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Brief Encounter With … Helen Dallimore

By • West End
Australian-born Helen Dallimore, who spent part of her childhood in the UK, made her West End debut in 2006 as the original “good witch” Glinda in Wicked at the Apollo Victoria. She’s now returned to star in the premiere of Too Close to the Sun, which has just opened at the Comedy Theatre.

After her time in Wicked, Dallimore returned to Australia to star in Matthew Warchus’ revival of Sixties sex farce Boeing Boeing. Her other stage credits Down Under have included The Hanging Man, Guys and Dolls, The Pentecost, Miss Julie, The Unlikely Prospect of Happiness and Up for Grabs, originating the role of art dealer Simone, later played in the West End by Madonna.

In Too Close to the Sun, Dallimore plays Mary, the fourth wife of Ernest Hemingway. Considered one of the greatest American novelists of the 20th century, Hemingway shot himself in the head with a shotgun and died on 2 July 1961, less than three weeks short of his 62nd birthday. He had previously attempted suicide and suffered from depression and alcoholism.

Amongst his many accolades, Hemingway won the Pulitzer Prize, for The Old Man and the Sea, in 1953 and the Nobel Prize for Literature in 1954. His other best-known novels include The Sun Also Rises, For Whom the Bell Tolls, A Farewell to Arms and To Have and Have Not. He also penned numerous short story collections and two stage plays.

Too Close to the Sun provides a fictional account of the events leading up to Hemingway’s death. It has music by John Robinson, lyrics by Robinson and Roberto Trippini and a book by Trippini.


What was it like making your West End debut in Wicked?
I had just come over from Australia looking for work initially. I ended up auditioning seven times in all before I was finally cast for the role of Glinda. It was a dream role, an absolute dream! As you know, the story of Wicked isn’t so much a retelling of the story of Oz so much as it is the story behind Oz, and a brilliant one at that. It was such a wonderful challenge playing the ‘other side’ of the good witch, but I really enjoyed my time doing so.

Wicked has some incredibly avid fans. Where were they like?
Fantastic. I mean, they were really something else. It’s so nice to see such a wonderfully strong following for a show. As far as stories involving young girls, friendships, coming of age go – all of these things come through so clearly in Wicked, women are just connected to the story very deeply. I thoroughly enjoyed my part in bringing that connection to life for them.

How do you feel returning to the West End in Too Close to the Sun? I am so excited to be back in the West End doing something so different from how I've been seen here before. Too Close to the Sun is a chamber piece, really, with only four actors - like a string quartet. I like to think of it as more of a play with words than a conventional musical. I was drawn to the script, and when I heard these extraordinary sung monologues, I decided to audition.

Were you back in Australia at the time?
Yes, I was and as a result I was cast via email! My agent sent me some scenes and a song from the show. I taped them and emailed them on the Saturday, was offered the role on the Monday, and was on a plane two days later. I was planning to come back over to London anyway, once I'd finished the job I was doing in Australia, so it really was just perfect timing.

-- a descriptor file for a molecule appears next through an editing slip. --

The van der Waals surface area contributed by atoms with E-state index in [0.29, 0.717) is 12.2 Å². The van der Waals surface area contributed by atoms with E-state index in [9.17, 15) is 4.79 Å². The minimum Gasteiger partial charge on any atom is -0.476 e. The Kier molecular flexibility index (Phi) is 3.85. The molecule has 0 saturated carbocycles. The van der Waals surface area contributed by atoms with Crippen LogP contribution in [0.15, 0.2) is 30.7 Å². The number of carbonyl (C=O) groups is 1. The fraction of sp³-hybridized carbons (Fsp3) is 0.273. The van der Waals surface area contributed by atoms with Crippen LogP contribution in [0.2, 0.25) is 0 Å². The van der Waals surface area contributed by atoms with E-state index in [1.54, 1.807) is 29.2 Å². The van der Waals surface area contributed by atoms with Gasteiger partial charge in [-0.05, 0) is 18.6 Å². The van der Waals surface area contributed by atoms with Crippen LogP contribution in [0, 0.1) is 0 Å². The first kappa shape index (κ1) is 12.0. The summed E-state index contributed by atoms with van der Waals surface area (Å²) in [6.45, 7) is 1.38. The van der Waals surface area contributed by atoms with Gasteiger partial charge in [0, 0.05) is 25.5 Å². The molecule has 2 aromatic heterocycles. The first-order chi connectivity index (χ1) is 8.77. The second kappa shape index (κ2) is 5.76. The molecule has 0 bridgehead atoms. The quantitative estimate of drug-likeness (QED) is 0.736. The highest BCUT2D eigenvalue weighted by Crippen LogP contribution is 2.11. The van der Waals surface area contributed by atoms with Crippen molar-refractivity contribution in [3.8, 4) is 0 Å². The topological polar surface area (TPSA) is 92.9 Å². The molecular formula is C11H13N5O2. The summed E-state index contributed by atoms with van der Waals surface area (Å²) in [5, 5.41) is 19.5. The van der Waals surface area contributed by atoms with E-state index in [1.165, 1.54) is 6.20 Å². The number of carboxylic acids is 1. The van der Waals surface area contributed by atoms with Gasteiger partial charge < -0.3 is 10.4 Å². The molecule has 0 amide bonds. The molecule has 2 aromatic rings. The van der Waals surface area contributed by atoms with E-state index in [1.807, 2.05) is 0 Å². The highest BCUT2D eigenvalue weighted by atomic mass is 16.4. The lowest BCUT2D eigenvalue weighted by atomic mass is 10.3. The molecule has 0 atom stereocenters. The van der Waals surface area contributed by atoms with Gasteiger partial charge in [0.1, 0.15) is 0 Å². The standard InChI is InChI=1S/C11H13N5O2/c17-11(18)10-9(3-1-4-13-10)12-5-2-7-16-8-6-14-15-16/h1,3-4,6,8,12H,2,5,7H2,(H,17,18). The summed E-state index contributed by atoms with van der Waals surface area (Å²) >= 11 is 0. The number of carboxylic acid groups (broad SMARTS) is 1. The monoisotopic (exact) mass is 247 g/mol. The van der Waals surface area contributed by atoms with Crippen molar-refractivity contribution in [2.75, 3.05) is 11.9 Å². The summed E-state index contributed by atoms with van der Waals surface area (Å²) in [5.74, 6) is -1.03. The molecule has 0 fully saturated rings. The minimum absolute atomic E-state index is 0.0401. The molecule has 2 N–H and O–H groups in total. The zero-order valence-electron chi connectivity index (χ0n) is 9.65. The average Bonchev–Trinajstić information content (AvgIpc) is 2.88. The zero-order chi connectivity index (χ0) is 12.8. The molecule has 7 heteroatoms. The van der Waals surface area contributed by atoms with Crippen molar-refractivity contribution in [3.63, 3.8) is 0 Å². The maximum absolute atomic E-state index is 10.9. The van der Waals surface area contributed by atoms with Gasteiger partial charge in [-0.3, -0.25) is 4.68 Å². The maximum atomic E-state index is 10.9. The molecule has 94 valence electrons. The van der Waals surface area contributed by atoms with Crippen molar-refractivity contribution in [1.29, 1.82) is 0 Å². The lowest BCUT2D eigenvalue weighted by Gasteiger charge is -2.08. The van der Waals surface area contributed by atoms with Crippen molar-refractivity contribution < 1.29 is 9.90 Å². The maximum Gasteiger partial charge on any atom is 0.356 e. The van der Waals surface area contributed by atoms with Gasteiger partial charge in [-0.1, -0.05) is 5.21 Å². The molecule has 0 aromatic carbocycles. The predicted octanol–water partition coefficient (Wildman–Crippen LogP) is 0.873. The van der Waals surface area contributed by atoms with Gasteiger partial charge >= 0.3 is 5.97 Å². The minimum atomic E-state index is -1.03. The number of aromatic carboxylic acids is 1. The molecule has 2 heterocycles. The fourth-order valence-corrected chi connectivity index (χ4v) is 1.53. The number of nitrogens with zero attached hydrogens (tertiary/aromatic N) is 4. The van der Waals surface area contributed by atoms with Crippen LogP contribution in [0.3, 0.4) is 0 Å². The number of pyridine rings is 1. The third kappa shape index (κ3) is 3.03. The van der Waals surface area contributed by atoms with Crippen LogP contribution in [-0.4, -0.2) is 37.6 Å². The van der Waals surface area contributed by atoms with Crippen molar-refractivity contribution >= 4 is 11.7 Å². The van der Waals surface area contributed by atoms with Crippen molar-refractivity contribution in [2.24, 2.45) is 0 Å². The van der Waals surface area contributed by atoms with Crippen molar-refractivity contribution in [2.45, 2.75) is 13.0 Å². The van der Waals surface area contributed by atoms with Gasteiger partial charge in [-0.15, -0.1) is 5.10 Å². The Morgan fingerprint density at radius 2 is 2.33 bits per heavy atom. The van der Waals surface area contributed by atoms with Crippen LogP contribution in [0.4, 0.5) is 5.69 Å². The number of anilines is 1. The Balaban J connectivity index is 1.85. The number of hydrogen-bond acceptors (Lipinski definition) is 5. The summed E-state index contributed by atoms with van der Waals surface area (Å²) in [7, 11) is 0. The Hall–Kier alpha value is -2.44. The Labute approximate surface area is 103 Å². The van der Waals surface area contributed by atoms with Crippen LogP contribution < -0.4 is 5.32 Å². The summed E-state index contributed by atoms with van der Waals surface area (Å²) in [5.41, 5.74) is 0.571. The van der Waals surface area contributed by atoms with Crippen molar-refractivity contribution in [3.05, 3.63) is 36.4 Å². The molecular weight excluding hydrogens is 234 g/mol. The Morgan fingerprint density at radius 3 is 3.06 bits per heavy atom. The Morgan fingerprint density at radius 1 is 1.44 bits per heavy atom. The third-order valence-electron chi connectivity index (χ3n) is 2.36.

Tell us about your character.
I play Mary, Ernest Hemingway’s fourth wife. She was a brilliant, strong and witty woman, who had been a very successful journalist herself. She loves Ernest passionately, although he’s not easy to love. He drinks excessively, is volatile and has been unfaithful to her many times. In Too Close to the Sun, their relationship is now more like mother and child. She wants to protect him from himself and keep him alive. But actually for Mary, it’s about letting go and accepting the end, which is very hard to do when you love someone. Not an unfamiliar theme for me, now I think of it! (Thanks for the experience, Glinda!)

There’s a lot of uncertainty surrounding Hemingway’s death. Why did this depiction interest you?
While it remains a mystery as to whether this legendary author killed himself accidentally or deliberately, we do know Hemingway was a very volatile man, depressed and losing his grip on his mind and his talent. What caught me - and this is true - is that Mary held the key to the gun cabinet.

What are your future plans?
I’ve been cast in a production of Dirty Rotten Scoundrels in Melbourne in October. I'll play Christine Colgate. But, for the most part, I’ve never really gone into a job knowing where the next might be. I’d love to continue to do work in London. I honestly just love working. Film, television, theatre, musical theatre, it all appeals to me. I have no problems dividing my time between London and Australia. My husband still lives in Australia, but I’d prefer to be working in both places. After all, England is my home too.

Any dream roles you’d like to tackle?
Obviously, there are several roles I’d really love to be cast in, but I’d rather not get into that, for the sake of not jinxing it! I enjoy my work and am willing to just go with the flow of things and see where that gets me. I mean, it got me Glinda and it’s gotten me here!

- Helen Dallimore was speaking to Ashley Alexander


Too Close to the Sun opened at the West End’s Comedy Theatre on 24 July 2009 (previews from 16 July).


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